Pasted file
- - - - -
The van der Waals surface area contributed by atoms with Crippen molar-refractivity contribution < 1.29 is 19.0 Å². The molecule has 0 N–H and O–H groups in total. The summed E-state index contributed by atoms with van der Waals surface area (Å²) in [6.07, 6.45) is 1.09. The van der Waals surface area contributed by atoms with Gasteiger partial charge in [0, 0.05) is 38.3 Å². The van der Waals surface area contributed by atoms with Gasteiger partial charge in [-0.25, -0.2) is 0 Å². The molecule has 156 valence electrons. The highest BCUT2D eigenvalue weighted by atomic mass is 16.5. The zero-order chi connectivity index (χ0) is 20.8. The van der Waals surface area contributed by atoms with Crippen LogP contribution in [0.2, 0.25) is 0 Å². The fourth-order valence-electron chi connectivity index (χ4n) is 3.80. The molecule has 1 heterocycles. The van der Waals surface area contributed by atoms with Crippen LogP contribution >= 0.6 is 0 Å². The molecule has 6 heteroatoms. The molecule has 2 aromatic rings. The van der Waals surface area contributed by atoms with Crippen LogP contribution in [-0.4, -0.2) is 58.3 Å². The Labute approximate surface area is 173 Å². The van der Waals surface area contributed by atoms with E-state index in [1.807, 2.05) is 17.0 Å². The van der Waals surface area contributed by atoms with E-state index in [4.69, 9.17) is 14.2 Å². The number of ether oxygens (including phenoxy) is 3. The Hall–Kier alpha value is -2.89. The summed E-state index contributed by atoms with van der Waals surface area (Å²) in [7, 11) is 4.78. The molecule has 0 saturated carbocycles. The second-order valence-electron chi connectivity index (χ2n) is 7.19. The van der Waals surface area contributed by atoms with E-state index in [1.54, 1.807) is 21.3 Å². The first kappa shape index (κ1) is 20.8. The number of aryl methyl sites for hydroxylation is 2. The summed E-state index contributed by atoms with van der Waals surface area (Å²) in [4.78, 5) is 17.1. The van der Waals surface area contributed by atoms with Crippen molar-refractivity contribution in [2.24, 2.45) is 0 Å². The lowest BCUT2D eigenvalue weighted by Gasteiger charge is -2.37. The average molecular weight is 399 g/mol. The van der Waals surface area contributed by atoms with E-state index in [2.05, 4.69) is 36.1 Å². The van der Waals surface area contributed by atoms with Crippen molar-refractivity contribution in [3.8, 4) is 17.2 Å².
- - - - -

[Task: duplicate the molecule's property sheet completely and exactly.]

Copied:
The van der Waals surface area contributed by atoms with Crippen molar-refractivity contribution < 1.29 is 19.0 Å². The molecule has 0 N–H and O–H groups in total. The summed E-state index contributed by atoms with van der Waals surface area (Å²) in [6.07, 6.45) is 1.09. The van der Waals surface area contributed by atoms with Gasteiger partial charge in [0, 0.05) is 38.3 Å². The van der Waals surface area contributed by atoms with Gasteiger partial charge in [-0.25, -0.2) is 0 Å². The molecule has 156 valence electrons. The highest BCUT2D eigenvalue weighted by atomic mass is 16.5. The zero-order chi connectivity index (χ0) is 20.8. The van der Waals surface area contributed by atoms with Crippen LogP contribution in [0.2, 0.25) is 0 Å². The fourth-order valence-electron chi connectivity index (χ4n) is 3.80. The molecule has 1 heterocycles. The van der Waals surface area contributed by atoms with Crippen LogP contribution >= 0.6 is 0 Å². The molecule has 6 heteroatoms. The molecule has 2 aromatic rings. The van der Waals surface area contributed by atoms with Crippen LogP contribution in [-0.4, -0.2) is 58.3 Å². The Labute approximate surface area is 173 Å². The van der Waals surface area contributed by atoms with E-state index in [1.807, 2.05) is 17.0 Å². The van der Waals surface area contributed by atoms with E-state index in [4.69, 9.17) is 14.2 Å². The number of ether oxygens (including phenoxy) is 3. The Hall–Kier alpha value is -2.89. The summed E-state index contributed by atoms with van der Waals surface area (Å²) in [7, 11) is 4.78. The molecule has 0 saturated carbocycles. The second-order valence-electron chi connectivity index (χ2n) is 7.19. The van der Waals surface area contributed by atoms with E-state index in [1.54, 1.807) is 21.3 Å². The first kappa shape index (κ1) is 20.8. The number of aryl methyl sites for hydroxylation is 2. The summed E-state index contributed by atoms with van der Waals surface area (Å²) in [4.78, 5) is 17.1. The van der Waals surface area contributed by atoms with Crippen molar-refractivity contribution in [2.24, 2.45) is 0 Å². The lowest BCUT2D eigenvalue weighted by Gasteiger charge is -2.37. The average molecular weight is 399 g/mol. The van der Waals surface area contributed by atoms with E-state index in [2.05, 4.69) is 36.1 Å². The van der Waals surface area contributed by atoms with Crippen molar-refractivity contribution in [3.8, 4) is 17.2 Å².